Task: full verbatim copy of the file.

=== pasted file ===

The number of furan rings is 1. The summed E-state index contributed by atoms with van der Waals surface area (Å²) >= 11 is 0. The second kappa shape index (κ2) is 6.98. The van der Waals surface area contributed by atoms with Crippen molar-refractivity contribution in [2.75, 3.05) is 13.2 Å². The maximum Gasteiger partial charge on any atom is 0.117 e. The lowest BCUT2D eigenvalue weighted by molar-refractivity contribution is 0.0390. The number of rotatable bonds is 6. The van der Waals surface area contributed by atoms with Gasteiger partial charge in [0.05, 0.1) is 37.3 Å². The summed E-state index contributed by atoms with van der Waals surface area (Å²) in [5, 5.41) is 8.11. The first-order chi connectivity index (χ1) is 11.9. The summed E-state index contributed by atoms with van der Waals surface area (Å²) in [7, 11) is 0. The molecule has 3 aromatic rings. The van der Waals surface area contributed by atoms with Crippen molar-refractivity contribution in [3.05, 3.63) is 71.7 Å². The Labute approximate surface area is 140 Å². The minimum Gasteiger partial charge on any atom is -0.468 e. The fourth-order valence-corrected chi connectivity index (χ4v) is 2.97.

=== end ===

The number of furan rings is 1. The summed E-state index contributed by atoms with van der Waals surface area (Å²) >= 11 is 0. The second kappa shape index (κ2) is 6.98. The van der Waals surface area contributed by atoms with Crippen molar-refractivity contribution in [2.75, 3.05) is 13.2 Å². The maximum Gasteiger partial charge on any atom is 0.117 e. The lowest BCUT2D eigenvalue weighted by molar-refractivity contribution is 0.0390. The number of rotatable bonds is 6. The van der Waals surface area contributed by atoms with Gasteiger partial charge in [0.05, 0.1) is 37.3 Å². The summed E-state index contributed by atoms with van der Waals surface area (Å²) in [5, 5.41) is 8.11. The first-order chi connectivity index (χ1) is 11.9. The summed E-state index contributed by atoms with van der Waals surface area (Å²) in [7, 11) is 0. The molecule has 3 aromatic rings. The van der Waals surface area contributed by atoms with Crippen molar-refractivity contribution in [3.05, 3.63) is 71.7 Å². The Labute approximate surface area is 140 Å². The minimum Gasteiger partial charge on any atom is -0.468 e. The fourth-order valence-corrected chi connectivity index (χ4v) is 2.97.